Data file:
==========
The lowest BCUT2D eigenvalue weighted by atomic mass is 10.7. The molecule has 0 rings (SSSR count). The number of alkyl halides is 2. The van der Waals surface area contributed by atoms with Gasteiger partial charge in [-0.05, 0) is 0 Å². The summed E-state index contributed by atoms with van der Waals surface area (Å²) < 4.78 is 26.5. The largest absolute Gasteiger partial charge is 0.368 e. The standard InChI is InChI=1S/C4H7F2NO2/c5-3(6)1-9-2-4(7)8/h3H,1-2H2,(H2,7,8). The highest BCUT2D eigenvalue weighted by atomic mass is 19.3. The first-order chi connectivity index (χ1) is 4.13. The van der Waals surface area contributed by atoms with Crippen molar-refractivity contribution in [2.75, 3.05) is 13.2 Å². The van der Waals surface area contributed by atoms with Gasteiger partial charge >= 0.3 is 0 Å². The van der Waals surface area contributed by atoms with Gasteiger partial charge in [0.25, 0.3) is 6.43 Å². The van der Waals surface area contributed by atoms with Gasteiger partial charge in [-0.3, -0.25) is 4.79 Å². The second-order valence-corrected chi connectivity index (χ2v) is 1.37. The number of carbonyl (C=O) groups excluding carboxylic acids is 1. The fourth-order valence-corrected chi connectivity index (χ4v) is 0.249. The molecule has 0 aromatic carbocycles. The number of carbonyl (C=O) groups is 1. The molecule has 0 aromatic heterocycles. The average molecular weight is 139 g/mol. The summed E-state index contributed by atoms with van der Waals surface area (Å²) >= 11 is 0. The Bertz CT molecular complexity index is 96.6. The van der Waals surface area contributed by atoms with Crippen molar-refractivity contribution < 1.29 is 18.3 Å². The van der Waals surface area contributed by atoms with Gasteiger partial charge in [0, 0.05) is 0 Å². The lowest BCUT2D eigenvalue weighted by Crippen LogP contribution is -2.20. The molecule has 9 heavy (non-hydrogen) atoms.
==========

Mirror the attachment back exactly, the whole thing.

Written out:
The lowest BCUT2D eigenvalue weighted by atomic mass is 10.7. The molecule has 0 rings (SSSR count). The number of alkyl halides is 2. The van der Waals surface area contributed by atoms with Gasteiger partial charge in [-0.05, 0) is 0 Å². The summed E-state index contributed by atoms with van der Waals surface area (Å²) < 4.78 is 26.5. The largest absolute Gasteiger partial charge is 0.368 e. The standard InChI is InChI=1S/C4H7F2NO2/c5-3(6)1-9-2-4(7)8/h3H,1-2H2,(H2,7,8). The highest BCUT2D eigenvalue weighted by atomic mass is 19.3. The first-order chi connectivity index (χ1) is 4.13. The van der Waals surface area contributed by atoms with Crippen molar-refractivity contribution in [2.75, 3.05) is 13.2 Å². The van der Waals surface area contributed by atoms with Gasteiger partial charge >= 0.3 is 0 Å². The van der Waals surface area contributed by atoms with Gasteiger partial charge in [0.25, 0.3) is 6.43 Å². The van der Waals surface area contributed by atoms with Gasteiger partial charge in [-0.3, -0.25) is 4.79 Å². The second-order valence-corrected chi connectivity index (χ2v) is 1.37. The number of carbonyl (C=O) groups excluding carboxylic acids is 1. The fourth-order valence-corrected chi connectivity index (χ4v) is 0.249. The molecule has 0 aromatic carbocycles. The number of carbonyl (C=O) groups is 1. The molecule has 0 aromatic heterocycles. The average molecular weight is 139 g/mol. The summed E-state index contributed by atoms with van der Waals surface area (Å²) >= 11 is 0. The Bertz CT molecular complexity index is 96.6. The van der Waals surface area contributed by atoms with Crippen molar-refractivity contribution < 1.29 is 18.3 Å². The van der Waals surface area contributed by atoms with Gasteiger partial charge in [0, 0.05) is 0 Å². The lowest BCUT2D eigenvalue weighted by Crippen LogP contribution is -2.20. The molecule has 9 heavy (non-hydrogen) atoms.